>Improving materials intensity of a service, model or product by 750 tonnes per annum.
>Increasing capacity to recycle materials and prevent waste by at least 2,500 tonnes per annum.

Recycling Victoria – Innovation Fund

Applications are open now until 15 February 2021. Funding is available to support innovative projects via two streams:

> Food Innovation: $75,000 to $150,000 ($1:$1) funding is available for collaborative projects that apply innovative circular economy business models and practices for food waste or for the food sector. The application must nominate a lead organisation and involve at least one other partner organisation.
> Collaborative Innovation: $150,000 to $450,000 ($1:$1) funding is available for collaborative partnerships that apply innovative circular economy business models and practices to address systemic barriers with innovative thinking and practice.

Full details for the new grants are available at SV Website.

If your business is interested in further information on any of these grants, or would like assistance completing an application, please contact the Equilibrium team on (03) 9372 5356 or at info@equil.com.au

Equilibrium often post about new grants so be sure to follow our blog posts.

New EPA Victoria Guidelines for Business

New policies, laws and regulations can result in changes that require new levels of knowledge. Understanding the obligations associated with government reforms and amendments is an essential step towards better managing risks and ensuring compliance.

EPA Victoria recognises the importance of support tools and information for business, and this month released six new guideline documents aimed at supporting Victorian companies transition their compliance systems to meeting the new environmental regulations.

The new regulations, due to come into effect July 2021, have a strong emphasis on preventing environmental harm and will require businesses to identify their risks and implement suitable control measures to manage those risks.

The guides are titled ‘Preventing Harm to People and the Environment’ and include a 4-step process for managing risks, which will be particularly useful for businesses in the early stages of developing risk their management systems.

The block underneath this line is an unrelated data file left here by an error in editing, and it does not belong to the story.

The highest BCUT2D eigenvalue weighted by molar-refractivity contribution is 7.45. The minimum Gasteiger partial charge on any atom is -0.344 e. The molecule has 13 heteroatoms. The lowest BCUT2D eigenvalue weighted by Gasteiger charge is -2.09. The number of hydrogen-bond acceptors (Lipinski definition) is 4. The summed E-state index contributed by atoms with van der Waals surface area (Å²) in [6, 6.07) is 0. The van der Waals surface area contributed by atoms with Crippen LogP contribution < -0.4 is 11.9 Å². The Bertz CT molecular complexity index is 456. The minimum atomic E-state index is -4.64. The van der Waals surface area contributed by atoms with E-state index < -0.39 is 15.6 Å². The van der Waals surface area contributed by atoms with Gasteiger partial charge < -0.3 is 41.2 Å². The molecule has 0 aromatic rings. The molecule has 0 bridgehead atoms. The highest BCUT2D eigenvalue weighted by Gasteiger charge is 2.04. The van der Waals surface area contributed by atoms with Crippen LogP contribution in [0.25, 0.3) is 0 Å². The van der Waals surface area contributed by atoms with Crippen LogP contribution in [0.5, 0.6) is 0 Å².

For those businesses that are more advanced on the risk management journey the guides include useful and up to date compliance information, for example: further discussion is provided around the concept of managing risks in a manner that is ‘reasonably practicable’; and, for the waste and recycling sector further context is provided around the ‘Declaration of Use’ tool that businesses will need to use and maintain to demonstrate safe transport and storage of waste material.

The new guidelines are available at the EPA website, and can be accessed in the links below:

Construction

Manufacturing

Waste and recycling

Agriculture

Mining and quarrying

Retail

Navigating the regularity landscape isn’t always straightforward, however relevant support tools and information documents combined with specialist advice and guidance, can significantly help your business to better manage risks with a focus on prevention.

If you are looking for compliance support in line with any of the guidelines discussed, please don’t hesitate to contact the Equilibrium team on BH  (03) 9372 5356.

Recycling Bill enters Parliament

Recycling and waste reduction continue to receive unprecedented attention in Australia as governments seek to build a thriving industry that is better equipped to transform waste products and materials into value-added resources.

The Australian Government has today introduced new  legislation that sees Australia take greater responsibility for its waste and establishes a national industry framework for recycling.

The Recycling and Waste Reduction Bill 2020 will phase in the end of the 645,000 tonnes of unprocessed plastic, paper, glass and tyres that Australia ships overseas each year.

At the same time the reforms to the regulation of product stewardship will incentivise companies to take greater environmental responsibility for the products they manufacture and what happens to those products and materials at the end of their life.

Minister for the Environment Sussan Ley said the Bill will see the implementation of the export ban on waste plastic, paper, glass and tyres agreed by Commonwealth, State and Territory Governments in March this year.